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Man accused of attempting to murder sister searched for 'jugular vein' online before attack

Daniel O’Connell admitted in interviews that he had tried to kill his sister by stabbing her a number of times.

Image: William Murphy via Flickr

THE COMPUTER OF a man with autism, charged with attempting to murder his pregnant sister, had been searched for ‘murder suicide’ and ‘not guilty by reason of insanity’ before he stabbed her in her Dublin home as she recovered from cancer.

Daniel O’Connell (33) with an address at Rosemount, Newpark, Co Kilkenny has pleaded not guilty to the attempted murder of Olivia O’Connell in a case, where the jury may find him ‘not guilty by reason of insanity’.

O’Connell admitted during garda interviews that he had tried to kill her by stabbing her a number of times on 25 April, 2016 in her home at Scholarstown Park, Scholarstown Road, Knocklyon. He said he had decided to ‘do away with her’ so she wouldn’t raise her child in Dublin.

Garda Niall Russell told the Central Criminal Court this morning that O’Connell’s computer was searched as part of the investigation.

He told Michael Bowman SC, prosecuting, that there were 17 searches for ‘murder suicide’ between January 2016 and 13 April, 2016.

He also testified that there was a search on 29 February 2016 for a case where a man was found not guilty of killing his mother by reason of insantiy.

‘Jugular vein’

Garda Russell said there were 12 searches in relation to general killings between 9 January 2016 and April 2016. There were also searches for ‘jugular vein’ and ‘wrist’ three days before the incident.

Bowman opened the trial to the Central Criminal Court yesterday. He explained that Ms O’Connell was 26 and a half weeks pregnant when her younger brother arrived at her house unexpectedly that afternoon.

Ms O’Connell, now 42, told gardaí that he was almost tearful when he arrived. She knew he had autism and enquired about how he had got to her house. She was suffering from chemotherapy symptoms as a consequence of cancer and was in her dressing gown.

“She was aware of the difficulties he had for quite some time, and of an unnatural and almost pathological dislike of Dublin and Dublin people,” said Bowman, explaining that he had developed this feeling years earlier during a school tour to the capital.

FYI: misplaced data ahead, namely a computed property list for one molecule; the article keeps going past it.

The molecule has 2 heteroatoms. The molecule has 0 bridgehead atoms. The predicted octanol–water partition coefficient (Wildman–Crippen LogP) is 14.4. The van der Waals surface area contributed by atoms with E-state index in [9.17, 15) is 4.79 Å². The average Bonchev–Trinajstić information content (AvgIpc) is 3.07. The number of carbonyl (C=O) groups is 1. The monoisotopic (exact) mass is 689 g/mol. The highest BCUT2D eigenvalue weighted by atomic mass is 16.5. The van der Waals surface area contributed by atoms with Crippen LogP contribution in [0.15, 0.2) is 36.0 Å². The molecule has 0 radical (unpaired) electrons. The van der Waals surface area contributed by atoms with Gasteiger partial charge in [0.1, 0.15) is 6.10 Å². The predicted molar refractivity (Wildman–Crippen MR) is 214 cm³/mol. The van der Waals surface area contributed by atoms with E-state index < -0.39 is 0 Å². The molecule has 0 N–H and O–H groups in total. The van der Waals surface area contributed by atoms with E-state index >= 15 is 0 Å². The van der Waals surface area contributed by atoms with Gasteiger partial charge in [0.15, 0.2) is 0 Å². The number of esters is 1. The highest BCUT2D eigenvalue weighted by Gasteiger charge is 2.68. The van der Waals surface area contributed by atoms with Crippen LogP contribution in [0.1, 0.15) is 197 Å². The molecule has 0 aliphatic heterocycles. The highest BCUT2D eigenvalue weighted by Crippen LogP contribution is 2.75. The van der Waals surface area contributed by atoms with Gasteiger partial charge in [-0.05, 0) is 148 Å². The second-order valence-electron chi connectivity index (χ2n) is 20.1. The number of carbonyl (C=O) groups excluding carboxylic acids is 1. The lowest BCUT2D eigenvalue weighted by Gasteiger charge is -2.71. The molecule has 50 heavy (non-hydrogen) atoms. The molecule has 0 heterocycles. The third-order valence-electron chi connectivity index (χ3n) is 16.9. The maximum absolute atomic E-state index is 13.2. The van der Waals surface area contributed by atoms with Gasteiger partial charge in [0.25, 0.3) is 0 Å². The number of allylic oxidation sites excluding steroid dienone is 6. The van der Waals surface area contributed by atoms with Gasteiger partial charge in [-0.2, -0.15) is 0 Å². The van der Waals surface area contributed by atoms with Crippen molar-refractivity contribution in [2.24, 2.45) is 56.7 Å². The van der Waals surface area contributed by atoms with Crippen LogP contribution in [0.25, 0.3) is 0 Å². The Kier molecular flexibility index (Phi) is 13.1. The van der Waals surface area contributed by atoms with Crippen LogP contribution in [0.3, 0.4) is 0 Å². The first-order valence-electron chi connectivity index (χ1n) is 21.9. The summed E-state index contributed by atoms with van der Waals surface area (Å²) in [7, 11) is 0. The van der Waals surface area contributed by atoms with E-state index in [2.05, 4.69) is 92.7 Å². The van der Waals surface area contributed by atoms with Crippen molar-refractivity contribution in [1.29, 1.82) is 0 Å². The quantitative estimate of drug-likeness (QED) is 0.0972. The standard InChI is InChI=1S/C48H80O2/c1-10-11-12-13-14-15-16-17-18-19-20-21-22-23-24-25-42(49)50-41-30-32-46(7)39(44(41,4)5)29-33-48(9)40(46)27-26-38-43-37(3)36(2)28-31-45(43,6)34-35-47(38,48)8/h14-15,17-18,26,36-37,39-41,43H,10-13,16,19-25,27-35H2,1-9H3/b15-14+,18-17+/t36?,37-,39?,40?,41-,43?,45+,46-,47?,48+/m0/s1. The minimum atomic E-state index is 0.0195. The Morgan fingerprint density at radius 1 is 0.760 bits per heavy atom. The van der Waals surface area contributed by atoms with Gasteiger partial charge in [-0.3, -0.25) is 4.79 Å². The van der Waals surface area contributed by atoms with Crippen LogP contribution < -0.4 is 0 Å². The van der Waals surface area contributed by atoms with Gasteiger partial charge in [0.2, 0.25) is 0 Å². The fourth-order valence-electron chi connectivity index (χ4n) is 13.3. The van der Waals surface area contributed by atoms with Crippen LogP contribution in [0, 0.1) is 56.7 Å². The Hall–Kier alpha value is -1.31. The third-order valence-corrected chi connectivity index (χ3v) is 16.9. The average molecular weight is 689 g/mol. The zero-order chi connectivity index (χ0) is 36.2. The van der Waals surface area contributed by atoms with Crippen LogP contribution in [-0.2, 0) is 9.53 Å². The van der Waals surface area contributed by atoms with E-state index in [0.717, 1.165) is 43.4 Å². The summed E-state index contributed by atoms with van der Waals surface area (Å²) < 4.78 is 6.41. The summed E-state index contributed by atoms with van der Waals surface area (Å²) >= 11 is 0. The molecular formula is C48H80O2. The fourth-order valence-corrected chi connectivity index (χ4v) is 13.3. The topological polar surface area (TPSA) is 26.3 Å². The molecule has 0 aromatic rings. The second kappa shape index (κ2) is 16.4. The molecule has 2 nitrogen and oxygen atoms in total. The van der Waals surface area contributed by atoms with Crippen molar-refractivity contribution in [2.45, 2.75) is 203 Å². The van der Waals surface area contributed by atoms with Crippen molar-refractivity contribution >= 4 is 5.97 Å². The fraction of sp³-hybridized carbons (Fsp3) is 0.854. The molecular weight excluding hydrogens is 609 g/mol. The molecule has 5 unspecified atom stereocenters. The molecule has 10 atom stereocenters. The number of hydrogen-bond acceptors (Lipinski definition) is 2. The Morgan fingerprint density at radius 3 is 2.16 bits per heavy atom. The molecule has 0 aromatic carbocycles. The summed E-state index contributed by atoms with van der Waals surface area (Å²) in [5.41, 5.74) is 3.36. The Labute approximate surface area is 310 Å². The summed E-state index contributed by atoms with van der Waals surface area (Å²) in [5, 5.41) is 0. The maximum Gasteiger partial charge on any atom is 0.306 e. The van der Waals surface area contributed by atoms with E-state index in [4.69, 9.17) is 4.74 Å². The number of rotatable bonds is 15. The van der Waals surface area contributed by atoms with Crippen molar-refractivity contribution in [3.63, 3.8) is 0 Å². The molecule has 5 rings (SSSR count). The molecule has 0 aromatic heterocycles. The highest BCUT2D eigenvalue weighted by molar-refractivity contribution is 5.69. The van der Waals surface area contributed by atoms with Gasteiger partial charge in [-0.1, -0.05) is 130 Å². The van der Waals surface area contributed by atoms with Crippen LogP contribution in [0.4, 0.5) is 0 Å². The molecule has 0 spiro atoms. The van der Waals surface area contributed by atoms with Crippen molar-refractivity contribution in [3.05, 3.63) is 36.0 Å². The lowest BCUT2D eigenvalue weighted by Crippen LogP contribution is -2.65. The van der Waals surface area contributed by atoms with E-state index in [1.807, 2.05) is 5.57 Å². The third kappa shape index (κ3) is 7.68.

He said the accused went upstairs to use the toilet and Ms O’Connell heard a bang.

“He came downstairs, wearing latex gloves,” explained Bowman. “He had a knife. He stabbed her three to four times in the back.”

She eventually broke free and ran to a neighbour’s house. He said that the accused was still in the area when the gardaí arrived and that he explained his ‘full motivation and elaborate preparation’.

‘Very upset’

Garda Russell yesterday told Bowman that he had taken a statement from Ms O’Connell. She said she felt that what he did was was premeditated and that she thought she was going to be killed.

She explained that her brother had always had a negative obsession with Dublin and was very upset when she’d married a Dubliner 10 years earlier.

She’d been taken to hospital by ambulance and had her four wounds dressed and received stitches. She described muscular pain as result of the assault and restriction in movement of her arm from where he had held her. She said her wounds were painful and uncomfortable and that her body went into shock.

She also attended her maternity hospital, where she received confirmation that her child was ok. The court heard that the child was born healthy.

The prosecution has now closed its case and the defence has called a consultant psychiatrist to give evidence.

The trial continues this afternoon before Mr Justice Paul Butler and a jury of six men and six women.

Comments have been disabled as the case is still before the courts

Read: Man accused of attempted murder of sister as she was ‘carrying a Dublin baby’>

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Natasha Reid

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